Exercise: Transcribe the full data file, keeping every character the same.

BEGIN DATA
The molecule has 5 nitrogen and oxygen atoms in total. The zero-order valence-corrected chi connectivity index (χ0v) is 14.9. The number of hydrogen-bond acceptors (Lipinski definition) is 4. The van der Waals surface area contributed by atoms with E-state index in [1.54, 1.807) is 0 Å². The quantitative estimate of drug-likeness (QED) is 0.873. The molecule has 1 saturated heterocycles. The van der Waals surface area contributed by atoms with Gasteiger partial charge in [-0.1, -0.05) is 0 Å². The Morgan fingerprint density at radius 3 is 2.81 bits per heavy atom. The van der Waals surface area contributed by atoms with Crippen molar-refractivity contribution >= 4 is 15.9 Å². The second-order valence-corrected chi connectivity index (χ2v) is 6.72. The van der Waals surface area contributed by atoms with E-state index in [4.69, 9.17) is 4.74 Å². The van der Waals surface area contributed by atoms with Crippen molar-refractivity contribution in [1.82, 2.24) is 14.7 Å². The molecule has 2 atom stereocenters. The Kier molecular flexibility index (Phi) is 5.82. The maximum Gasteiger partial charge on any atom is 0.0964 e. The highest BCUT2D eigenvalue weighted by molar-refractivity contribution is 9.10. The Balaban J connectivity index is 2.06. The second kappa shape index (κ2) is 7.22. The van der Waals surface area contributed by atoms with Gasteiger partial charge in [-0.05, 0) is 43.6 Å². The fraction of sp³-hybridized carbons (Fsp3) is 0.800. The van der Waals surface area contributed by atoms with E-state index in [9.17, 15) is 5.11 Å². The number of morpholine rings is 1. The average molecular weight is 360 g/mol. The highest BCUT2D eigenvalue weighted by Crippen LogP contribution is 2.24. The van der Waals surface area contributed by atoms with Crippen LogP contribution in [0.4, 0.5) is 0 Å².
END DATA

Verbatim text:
The molecule has 5 nitrogen and oxygen atoms in total. The zero-order valence-corrected chi connectivity index (χ0v) is 14.9. The number of hydrogen-bond acceptors (Lipinski definition) is 4. The van der Waals surface area contributed by atoms with E-state index in [1.54, 1.807) is 0 Å². The quantitative estimate of drug-likeness (QED) is 0.873. The molecule has 1 saturated heterocycles. The van der Waals surface area contributed by atoms with Gasteiger partial charge in [-0.1, -0.05) is 0 Å². The Morgan fingerprint density at radius 3 is 2.81 bits per heavy atom. The van der Waals surface area contributed by atoms with Crippen molar-refractivity contribution >= 4 is 15.9 Å². The second-order valence-corrected chi connectivity index (χ2v) is 6.72. The van der Waals surface area contributed by atoms with E-state index in [4.69, 9.17) is 4.74 Å². The van der Waals surface area contributed by atoms with Crippen molar-refractivity contribution in [1.82, 2.24) is 14.7 Å². The molecule has 2 atom stereocenters. The Kier molecular flexibility index (Phi) is 5.82. The maximum Gasteiger partial charge on any atom is 0.0964 e. The highest BCUT2D eigenvalue weighted by molar-refractivity contribution is 9.10. The Balaban J connectivity index is 2.06. The second kappa shape index (κ2) is 7.22. The van der Waals surface area contributed by atoms with Gasteiger partial charge in [-0.05, 0) is 43.6 Å². The fraction of sp³-hybridized carbons (Fsp3) is 0.800. The van der Waals surface area contributed by atoms with E-state index in [9.17, 15) is 5.11 Å². The number of morpholine rings is 1. The average molecular weight is 360 g/mol. The highest BCUT2D eigenvalue weighted by Crippen LogP contribution is 2.24. The van der Waals surface area contributed by atoms with Crippen LogP contribution in [0.4, 0.5) is 0 Å².